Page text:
Wind Cave, located in southwest South Dakota, is touted as the world’s most complex cave and is in the top ten largest caves in the world. About 100 miles of the cave has been mapped, which is quite impressive, especially when you pause to imagine 100 miles of multi-level, complex, rugged, dark underground terrain that reaches depths of 500 feet below the earth’s surface. Still, the most mind-blowing statistic is that per scientists’ estimates, only about 10% of the cave system has even been explored.
Wind Cave’s name reflects the principle of “barometric breathing”. Basically, the cave “breaths” (i.e. sends air out and pulls air in through above-ground holes and natural entrances) according to air pressure differentials between the inside of the cave and the outside above-ground world. When the air pressure inside the cave is higher than the above-ground air pressure, air leaves the cave (the cave “breaths” out). When the air pressure outside the cave is higher than that inside the cave, air moves into the cave (the cave “inhales” or “breaths” in). Legend has it that a local man discovered the cave when he noticed a small area of grass moving as though swaying in the wind, which was a curious sight on an otherwise still day. He went to investigate, and when he peered down into the cave’s hole (or small natural entrance), the air moving out of the cave blew his hat straight off his head. He returned later with friends to show off his discovery, and this time, when he knelt down next to the hole, the cave sucked his hat right down into the abyss!
Wind Cave is also unique for its large concentration of boxwork, a super delicate erosive formation that actually formed before the cave itself and is now naturally preserved and protected by the cave environment. Boxwork is plentiful inside Wind Cave – it lines walls and ceilings in some parts of the cave – but extremely rare elsewhere. Wind Cave actually houses 95% of the world’s known boxwork.
Lastly, Wind Cave is considered a dry cave in that it has limited active water flow and is finished forming. However, some ground water does slowly seep to the bottom of the cave, some 500 feet underground, where it’s found in aquifers. On its way down, the water travels through such an extensive system of natural purification that it’s the second purest water in the world after that found at our polar ice caps!
The only way to see any part of the cave is to take a ranger-guided tour. Only one tour goes into the undeveloped “backcountry” of the cave, and it was booked out a little too long for us and was on the edge of our budget comfort-level. Thus, we signed up for The Fairgrounds tour, the next best option in terms of length (both time and mileage wise). We saw lots of boxwork and other neat cave formations and features, and we learned a good bit. Otherwise, our tour was average. And to put it bluntly, there were lots of highly obnoxious kids on our tour: a three year old who was simply not suited for a 1.5 hour structured, rule-rich activity (I don’t know many three year olds who are, so I don’t blame him, but I may blame his parents, especially considering that there were several much shorter tour options with plenty of availability and exactly the same price-point), a group of older boys who insisted on using flashlights even though they weren’t needed and accidently kept shining them in other peoples’ eyes, and another group of boys who engaged in a silent human flatulence contest (perhaps they were inspired by the cave’s barometric breathing?). Yes, Wind Cave “breaths”, but it doesn’t breath that well; there’s nothing like foul smells in an enclosed underground space. Clearly, all of this detracted from our experience – an expensive-for-us experience, no less – and made me really appreciate the ranger at Carlsbad Caverns who kicked a family off the tour when their child couldn’t behave. Overall, though, I enjoyed our underworld experience and would love to go back for the longer “wild” caving tour one day.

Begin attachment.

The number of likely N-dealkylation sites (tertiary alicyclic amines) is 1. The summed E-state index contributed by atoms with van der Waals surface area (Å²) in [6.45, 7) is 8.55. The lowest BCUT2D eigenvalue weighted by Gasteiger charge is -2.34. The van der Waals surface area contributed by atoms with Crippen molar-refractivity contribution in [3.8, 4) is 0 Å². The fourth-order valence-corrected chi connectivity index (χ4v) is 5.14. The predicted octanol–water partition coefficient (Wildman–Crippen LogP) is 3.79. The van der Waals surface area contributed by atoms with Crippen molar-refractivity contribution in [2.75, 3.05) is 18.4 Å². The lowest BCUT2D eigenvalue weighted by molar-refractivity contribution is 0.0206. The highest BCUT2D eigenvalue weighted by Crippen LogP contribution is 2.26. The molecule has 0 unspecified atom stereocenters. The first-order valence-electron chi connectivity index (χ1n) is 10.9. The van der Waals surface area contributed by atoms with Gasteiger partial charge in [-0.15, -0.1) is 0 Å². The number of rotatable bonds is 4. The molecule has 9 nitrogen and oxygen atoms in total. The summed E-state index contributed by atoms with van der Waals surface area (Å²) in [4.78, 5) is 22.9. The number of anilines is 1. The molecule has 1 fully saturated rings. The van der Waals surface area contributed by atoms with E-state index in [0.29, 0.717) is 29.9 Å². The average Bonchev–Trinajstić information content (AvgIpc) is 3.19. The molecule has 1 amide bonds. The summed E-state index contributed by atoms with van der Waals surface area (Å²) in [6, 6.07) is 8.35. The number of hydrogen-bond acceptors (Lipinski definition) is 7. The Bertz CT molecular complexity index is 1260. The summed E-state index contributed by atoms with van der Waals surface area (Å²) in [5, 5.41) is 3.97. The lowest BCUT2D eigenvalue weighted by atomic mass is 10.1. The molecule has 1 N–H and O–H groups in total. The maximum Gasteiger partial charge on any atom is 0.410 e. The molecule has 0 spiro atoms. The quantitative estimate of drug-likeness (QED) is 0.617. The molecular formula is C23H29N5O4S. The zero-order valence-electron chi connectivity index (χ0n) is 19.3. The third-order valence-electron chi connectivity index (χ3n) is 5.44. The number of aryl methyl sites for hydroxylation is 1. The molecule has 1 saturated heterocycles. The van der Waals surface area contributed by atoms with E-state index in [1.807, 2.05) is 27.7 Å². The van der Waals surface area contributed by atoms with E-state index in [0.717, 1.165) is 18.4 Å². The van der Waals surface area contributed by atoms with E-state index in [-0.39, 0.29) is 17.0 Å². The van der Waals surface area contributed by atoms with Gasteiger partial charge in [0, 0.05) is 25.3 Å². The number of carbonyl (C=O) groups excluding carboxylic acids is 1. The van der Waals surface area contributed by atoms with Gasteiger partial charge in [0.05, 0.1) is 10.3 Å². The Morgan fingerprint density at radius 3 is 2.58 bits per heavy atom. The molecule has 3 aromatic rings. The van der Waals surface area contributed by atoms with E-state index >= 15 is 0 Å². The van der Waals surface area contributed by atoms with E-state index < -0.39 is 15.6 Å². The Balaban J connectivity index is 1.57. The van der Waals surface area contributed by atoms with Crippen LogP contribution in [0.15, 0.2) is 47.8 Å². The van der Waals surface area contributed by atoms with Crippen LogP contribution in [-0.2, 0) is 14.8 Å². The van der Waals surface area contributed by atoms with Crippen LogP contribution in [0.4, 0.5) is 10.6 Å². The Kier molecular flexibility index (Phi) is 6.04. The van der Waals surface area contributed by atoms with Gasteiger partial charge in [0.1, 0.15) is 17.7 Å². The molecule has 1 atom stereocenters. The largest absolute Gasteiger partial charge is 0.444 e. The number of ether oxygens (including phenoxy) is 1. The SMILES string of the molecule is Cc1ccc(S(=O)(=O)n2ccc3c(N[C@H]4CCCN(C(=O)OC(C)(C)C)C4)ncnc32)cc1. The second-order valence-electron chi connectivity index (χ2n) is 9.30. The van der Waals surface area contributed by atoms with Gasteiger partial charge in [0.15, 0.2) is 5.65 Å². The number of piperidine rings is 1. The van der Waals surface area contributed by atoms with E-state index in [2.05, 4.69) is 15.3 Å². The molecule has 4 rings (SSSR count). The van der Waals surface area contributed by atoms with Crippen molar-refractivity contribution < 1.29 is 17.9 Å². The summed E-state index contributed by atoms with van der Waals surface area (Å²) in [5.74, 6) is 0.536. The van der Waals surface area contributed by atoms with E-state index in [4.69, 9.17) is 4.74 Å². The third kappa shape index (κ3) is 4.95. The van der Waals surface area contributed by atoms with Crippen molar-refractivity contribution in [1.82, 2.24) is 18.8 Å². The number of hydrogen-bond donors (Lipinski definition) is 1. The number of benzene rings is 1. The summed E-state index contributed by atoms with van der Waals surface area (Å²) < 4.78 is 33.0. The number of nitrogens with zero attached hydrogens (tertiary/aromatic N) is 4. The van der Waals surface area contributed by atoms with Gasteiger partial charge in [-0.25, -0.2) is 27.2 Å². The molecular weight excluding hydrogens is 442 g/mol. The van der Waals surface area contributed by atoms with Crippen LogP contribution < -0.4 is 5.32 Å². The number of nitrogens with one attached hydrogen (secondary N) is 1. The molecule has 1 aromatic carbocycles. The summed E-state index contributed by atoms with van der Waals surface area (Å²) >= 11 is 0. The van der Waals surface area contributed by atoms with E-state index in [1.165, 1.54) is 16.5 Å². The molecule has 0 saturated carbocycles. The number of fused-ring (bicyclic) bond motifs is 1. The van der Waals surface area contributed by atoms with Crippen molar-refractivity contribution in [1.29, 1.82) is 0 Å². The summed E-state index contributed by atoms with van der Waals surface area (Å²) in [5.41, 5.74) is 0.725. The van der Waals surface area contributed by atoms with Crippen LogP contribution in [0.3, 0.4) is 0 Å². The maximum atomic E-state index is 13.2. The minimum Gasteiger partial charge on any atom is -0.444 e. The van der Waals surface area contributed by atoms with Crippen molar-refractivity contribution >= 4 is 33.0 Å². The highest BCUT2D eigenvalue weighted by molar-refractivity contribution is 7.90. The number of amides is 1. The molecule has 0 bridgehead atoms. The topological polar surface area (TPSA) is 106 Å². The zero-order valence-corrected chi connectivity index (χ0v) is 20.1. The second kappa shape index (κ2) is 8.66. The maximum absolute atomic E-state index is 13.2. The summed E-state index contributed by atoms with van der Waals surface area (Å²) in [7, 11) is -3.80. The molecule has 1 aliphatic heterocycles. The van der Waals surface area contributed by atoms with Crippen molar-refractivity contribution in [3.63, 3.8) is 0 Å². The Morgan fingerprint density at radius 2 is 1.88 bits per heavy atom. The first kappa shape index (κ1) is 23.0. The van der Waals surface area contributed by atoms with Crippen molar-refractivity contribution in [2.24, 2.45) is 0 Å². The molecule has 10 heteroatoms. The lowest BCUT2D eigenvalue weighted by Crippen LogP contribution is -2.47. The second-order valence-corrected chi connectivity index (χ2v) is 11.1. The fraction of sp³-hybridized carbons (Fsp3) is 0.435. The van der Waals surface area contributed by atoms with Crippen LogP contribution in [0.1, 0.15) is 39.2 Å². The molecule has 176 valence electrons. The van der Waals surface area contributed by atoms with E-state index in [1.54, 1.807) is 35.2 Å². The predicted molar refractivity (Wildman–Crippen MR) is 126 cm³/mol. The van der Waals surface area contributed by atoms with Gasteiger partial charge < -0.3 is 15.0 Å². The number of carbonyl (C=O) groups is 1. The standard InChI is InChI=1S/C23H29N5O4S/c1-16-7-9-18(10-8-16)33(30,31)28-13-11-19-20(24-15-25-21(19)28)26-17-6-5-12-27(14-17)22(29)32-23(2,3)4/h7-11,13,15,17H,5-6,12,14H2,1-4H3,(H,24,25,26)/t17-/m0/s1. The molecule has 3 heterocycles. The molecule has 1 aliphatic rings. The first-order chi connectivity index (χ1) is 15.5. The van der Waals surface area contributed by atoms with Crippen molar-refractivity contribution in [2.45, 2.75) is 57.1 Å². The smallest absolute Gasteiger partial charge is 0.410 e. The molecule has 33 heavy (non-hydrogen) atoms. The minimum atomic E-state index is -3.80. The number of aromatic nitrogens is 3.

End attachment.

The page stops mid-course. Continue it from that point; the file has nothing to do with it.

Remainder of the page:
Wind Cave National Park is also home to an expansive and beautiful aboveground ecotone, an area where two ecosystems meet. Here, prairie/grasslands meet ponderosa pine forest.
Ecotones are places where diverse wildlife flourishes, and Wind Cave NP is no exception. Bison were reintroduced to the park years ago, and now big herds thrive there, as does a large population of prairie dogs. Due to severe storms and our short time in the park, we spent only about two hours exploring the aboveground park via a self-guided driving tour and a short hike. In those two hours, we saw countless prairie dogs, a pair of adult coyotes with two pups, a herd of bison with numerous calves, lots of birds, and one huge bison lumbering toward us as we drove down the road. We stopped and waited while he casually switched lanes and walked around us, coming easily within six feet of the truck. He filled up the entire driver’s side window by a wide margin as he walked past; meanwhile, I stared in amazement while Jason sat still as a statue.
Although we managed to experience quite a lot in less than 24 hours, including camping inside the park, Wind Cave NP would be a great place to spend a few days. There are two distinct worlds to explore with multiple options for cave tours and a whole collection of established aboveground hiking trails, in addition to free-range exploration of the prairieland. It’s a must-do if you enjoy caving or are in the area, as it’s a short drive from Custer State Park, Mount Rushmore, Crazy Horse, Badlands NP, and a whole host of other South Dakota attractions.